Given the potential losses that they would face if they were forced to pay their employees a decent wage, restaurant management and owners have, not surprisingly, mobilized against Initiative 77. The movement against Initiative 77, erroneously titled “Save Our Tips” (the ballot initiative would not end tipping in the district, and the practice continues in the cities and states that have one fair wage), is well funded by the city’s restaurants. Clyde’s, a Georgetown restaurant whose ownership also owns the Tombs, donated $5,000 to the fight against the initiative, according to the Intercept. The same report found that the National Restaurant Association, which lobbies nationally on behalf of restaurant owners donated $25,000 to the fight, which has employed a political consulting firm that aided the Trump Campaign. While restaurant managers and owners have been quick to elevate the voices of workers who oppose the ballot initiative, workers who support the raise often fear repercussions for voicing their position.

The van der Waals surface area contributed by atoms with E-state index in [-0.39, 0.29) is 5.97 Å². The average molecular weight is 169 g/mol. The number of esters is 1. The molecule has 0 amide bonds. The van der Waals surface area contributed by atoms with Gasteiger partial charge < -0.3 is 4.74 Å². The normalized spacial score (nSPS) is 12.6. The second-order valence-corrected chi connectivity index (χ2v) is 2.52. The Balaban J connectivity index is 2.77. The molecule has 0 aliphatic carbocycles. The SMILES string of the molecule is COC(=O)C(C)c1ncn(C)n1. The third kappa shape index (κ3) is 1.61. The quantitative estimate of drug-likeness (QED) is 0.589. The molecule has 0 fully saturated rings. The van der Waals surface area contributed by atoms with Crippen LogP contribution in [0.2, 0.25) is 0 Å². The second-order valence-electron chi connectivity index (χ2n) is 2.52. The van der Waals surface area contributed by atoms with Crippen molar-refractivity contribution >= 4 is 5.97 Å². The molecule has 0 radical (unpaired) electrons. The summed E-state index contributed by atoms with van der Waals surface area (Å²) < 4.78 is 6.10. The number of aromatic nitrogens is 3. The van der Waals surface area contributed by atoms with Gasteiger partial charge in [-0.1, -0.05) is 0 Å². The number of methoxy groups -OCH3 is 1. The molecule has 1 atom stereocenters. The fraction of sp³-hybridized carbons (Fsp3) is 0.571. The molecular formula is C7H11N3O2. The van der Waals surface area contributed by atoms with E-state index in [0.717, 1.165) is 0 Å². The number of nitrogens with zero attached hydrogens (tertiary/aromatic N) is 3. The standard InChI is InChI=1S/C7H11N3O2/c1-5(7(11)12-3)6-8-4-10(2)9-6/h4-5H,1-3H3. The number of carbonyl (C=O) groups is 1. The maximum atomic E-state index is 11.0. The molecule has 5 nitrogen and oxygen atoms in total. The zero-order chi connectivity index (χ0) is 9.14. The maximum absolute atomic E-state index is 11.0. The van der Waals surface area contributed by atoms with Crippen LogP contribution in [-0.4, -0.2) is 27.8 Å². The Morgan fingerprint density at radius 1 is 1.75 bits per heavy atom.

In any other industry, it would be ridiculous to expect customers to directly compensate labor, and yet that is exactly what happens in tipped industries in the city. Why? To keep money in the hands of owners and out of the hands of workers. The two-tiered wage system that forces some workers to rely solely on tips is an archaic structure with a racist history that continues in the present. It is a system that impoverishes women and people of color and allows sexualt harassment and assault to run rampant. D.C. voters should vote “Yes” on Initiative 77 on June 19 to create more fair and safe workplaces for D.C. workers.